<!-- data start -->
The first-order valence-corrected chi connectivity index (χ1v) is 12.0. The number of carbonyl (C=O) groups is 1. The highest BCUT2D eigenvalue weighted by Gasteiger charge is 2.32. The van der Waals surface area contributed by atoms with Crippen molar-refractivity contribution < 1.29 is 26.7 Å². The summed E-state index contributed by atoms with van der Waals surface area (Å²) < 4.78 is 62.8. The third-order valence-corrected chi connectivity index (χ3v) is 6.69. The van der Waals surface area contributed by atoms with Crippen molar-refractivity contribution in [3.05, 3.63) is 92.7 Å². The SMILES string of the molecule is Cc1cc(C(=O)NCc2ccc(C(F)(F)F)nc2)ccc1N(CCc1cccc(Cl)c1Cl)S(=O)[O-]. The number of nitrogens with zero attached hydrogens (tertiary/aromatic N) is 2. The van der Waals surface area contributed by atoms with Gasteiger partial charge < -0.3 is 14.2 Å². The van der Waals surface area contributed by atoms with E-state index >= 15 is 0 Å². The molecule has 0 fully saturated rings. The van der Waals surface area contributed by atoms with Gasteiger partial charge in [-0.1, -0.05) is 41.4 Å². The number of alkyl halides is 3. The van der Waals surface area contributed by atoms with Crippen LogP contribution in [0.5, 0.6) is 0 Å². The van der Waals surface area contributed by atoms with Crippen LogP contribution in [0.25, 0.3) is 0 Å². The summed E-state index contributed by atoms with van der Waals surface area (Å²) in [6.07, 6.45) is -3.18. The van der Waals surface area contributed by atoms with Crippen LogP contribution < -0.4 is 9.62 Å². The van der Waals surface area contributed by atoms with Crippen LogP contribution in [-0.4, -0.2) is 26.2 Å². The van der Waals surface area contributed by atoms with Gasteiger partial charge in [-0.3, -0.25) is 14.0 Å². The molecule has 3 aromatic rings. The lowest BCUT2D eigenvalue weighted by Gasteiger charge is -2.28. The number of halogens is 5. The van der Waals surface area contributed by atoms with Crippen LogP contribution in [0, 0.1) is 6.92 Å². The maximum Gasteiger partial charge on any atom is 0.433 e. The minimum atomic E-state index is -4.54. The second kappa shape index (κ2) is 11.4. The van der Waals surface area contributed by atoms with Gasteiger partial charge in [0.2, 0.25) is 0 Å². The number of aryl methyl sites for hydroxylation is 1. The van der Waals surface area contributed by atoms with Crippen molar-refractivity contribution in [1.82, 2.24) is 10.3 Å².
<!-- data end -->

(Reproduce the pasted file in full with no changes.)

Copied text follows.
The first-order valence-corrected chi connectivity index (χ1v) is 12.0. The number of carbonyl (C=O) groups is 1. The highest BCUT2D eigenvalue weighted by Gasteiger charge is 2.32. The van der Waals surface area contributed by atoms with Crippen molar-refractivity contribution < 1.29 is 26.7 Å². The summed E-state index contributed by atoms with van der Waals surface area (Å²) < 4.78 is 62.8. The third-order valence-corrected chi connectivity index (χ3v) is 6.69. The van der Waals surface area contributed by atoms with Crippen molar-refractivity contribution in [3.05, 3.63) is 92.7 Å². The SMILES string of the molecule is Cc1cc(C(=O)NCc2ccc(C(F)(F)F)nc2)ccc1N(CCc1cccc(Cl)c1Cl)S(=O)[O-]. The number of nitrogens with zero attached hydrogens (tertiary/aromatic N) is 2. The van der Waals surface area contributed by atoms with Gasteiger partial charge < -0.3 is 14.2 Å². The van der Waals surface area contributed by atoms with E-state index >= 15 is 0 Å². The molecule has 0 fully saturated rings. The van der Waals surface area contributed by atoms with Gasteiger partial charge in [-0.1, -0.05) is 41.4 Å². The number of alkyl halides is 3. The van der Waals surface area contributed by atoms with Crippen LogP contribution in [0.5, 0.6) is 0 Å². The van der Waals surface area contributed by atoms with Crippen LogP contribution in [0.25, 0.3) is 0 Å². The summed E-state index contributed by atoms with van der Waals surface area (Å²) in [6.07, 6.45) is -3.18. The van der Waals surface area contributed by atoms with Crippen LogP contribution < -0.4 is 9.62 Å². The van der Waals surface area contributed by atoms with Crippen LogP contribution in [-0.4, -0.2) is 26.2 Å². The van der Waals surface area contributed by atoms with Gasteiger partial charge in [-0.3, -0.25) is 14.0 Å². The molecule has 3 aromatic rings. The lowest BCUT2D eigenvalue weighted by Gasteiger charge is -2.28. The number of halogens is 5. The van der Waals surface area contributed by atoms with Crippen LogP contribution in [0, 0.1) is 6.92 Å². The maximum Gasteiger partial charge on any atom is 0.433 e. The minimum atomic E-state index is -4.54. The second kappa shape index (κ2) is 11.4. The van der Waals surface area contributed by atoms with Gasteiger partial charge in [0.2, 0.25) is 0 Å². The number of aryl methyl sites for hydroxylation is 1. The van der Waals surface area contributed by atoms with Crippen molar-refractivity contribution in [1.82, 2.24) is 10.3 Å².